The Interior Department didn’t do any of that shit before promulgating the amended rules. It decided instead that its actions in amending the rule were subject to a statutory “categorical exclusion” from the EIS/EA requirement. Why? Four reasons: (1) the amendment was “strictly legal” in nature; (2) the amended rule won’t have any environmental effects because it doesn’t authorize any such effects; (3) people were allowed to carry concealed weapons on other federally owned lands with no indication of any increase in poaching, illegal firearms use or danger to the public; and (4) the amended rule maintains existing reastrictions on actual firearm use.

The court’s opinion and order granting the preliminary injunction (pdf, 44 pages) is available here. Getting a preliminary injunction against enforcement of a law is no easy job. The plaintiff has to prove:

(1) a substantial likelihood of success on the merits, (2) that it would suffer irreparable injury if the injunction were not granted, (3) that an injunction would not substantially injure other interested parties, and (4) that the public interest would be furthered by the injunction.

The judge found that the plaintiffs cleared those imposing hurdles easily. As to substantial likelihood of success on the merits, the court found that “DOI’s Decision Memorandum reflects a significant misunderstanding of the obligations imposed by NEPA.” The statute required the agency to take a “hard look” at potential environmental impacts before implementing a new rule. DOI obviously didn’t do that here. The issue isn’t merely whether the amended rule authorizes environmental impacts but rather what environmental effects were foreseeable as a result of the rule.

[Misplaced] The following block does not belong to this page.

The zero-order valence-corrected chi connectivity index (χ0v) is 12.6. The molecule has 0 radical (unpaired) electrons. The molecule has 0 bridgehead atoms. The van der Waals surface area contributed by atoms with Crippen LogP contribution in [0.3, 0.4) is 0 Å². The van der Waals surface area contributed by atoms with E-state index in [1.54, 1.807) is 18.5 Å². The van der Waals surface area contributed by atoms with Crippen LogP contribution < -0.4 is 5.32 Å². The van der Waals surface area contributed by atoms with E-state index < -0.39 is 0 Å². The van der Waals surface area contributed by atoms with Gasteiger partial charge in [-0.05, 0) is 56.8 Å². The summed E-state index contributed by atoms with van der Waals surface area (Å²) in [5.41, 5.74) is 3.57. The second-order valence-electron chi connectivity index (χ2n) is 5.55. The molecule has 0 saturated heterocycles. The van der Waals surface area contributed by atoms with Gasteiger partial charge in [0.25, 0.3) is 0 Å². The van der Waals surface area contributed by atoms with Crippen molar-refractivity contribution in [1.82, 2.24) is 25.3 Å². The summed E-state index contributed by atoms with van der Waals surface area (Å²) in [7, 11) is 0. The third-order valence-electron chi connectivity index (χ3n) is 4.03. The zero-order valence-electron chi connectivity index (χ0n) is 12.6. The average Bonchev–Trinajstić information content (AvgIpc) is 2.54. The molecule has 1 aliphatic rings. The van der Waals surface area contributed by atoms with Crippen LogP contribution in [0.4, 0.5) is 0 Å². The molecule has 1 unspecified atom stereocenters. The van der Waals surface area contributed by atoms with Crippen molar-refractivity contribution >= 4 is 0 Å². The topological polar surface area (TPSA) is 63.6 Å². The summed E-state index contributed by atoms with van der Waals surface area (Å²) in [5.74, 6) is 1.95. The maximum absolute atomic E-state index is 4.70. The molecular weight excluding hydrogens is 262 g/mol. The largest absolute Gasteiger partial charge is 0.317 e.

DOI not only used the wrong legal standard but totally ignored its own long-standing view that the prior regulations prohibiting concealed weapons were “necessary to ensure public safety and provide maximum protection of natural resources by limiting the opportunity for unauthorized use of weapons.” The agency is free to amend its views, of course, but NEPA requires some explanation as to why the rationale underlying the prior rule no longer applies.

If that weren’t enough, DOI’s bare conclusion that the new regulation would have no environmental impact because the concealed weapons would likely never be used on federal land was belied by statements of numerous supporters of the amended rule submitted during the public comment period. Those supporters argued that the amendment was needed so that people can use concealed firearms for self-defense while on federal land. Oops.

NEPA doesn’t provide a direct right of action against administrative agencies, but NEPA’s requirements are enforceable through 5 U.S.C. § 706(2)(A), part of the federal Administrative Procedures Act, which provides that a court may set aside administrative agency actions that are “arbitrary, capricious, an abuse of discretion, or otherwise not in accordance with law[.]” The court had no trouble finding a “substantial likelihood” of the plaintiffs proving that DOI’s actions were arbitrary and capricious with regard to NEPA requirements.

At this point, the lawsuits will proceed along the normal lines. Unless and until the preliminary injunction ruling is reversed on appeal, visitors to National Park Service and Fish and Wildlife Service lands are subject to the old regulations prohibiting concealed, functioning firearms. Despite the title of this blog entry, the republic remains intact despite Judge Kotelly’s commie ruling.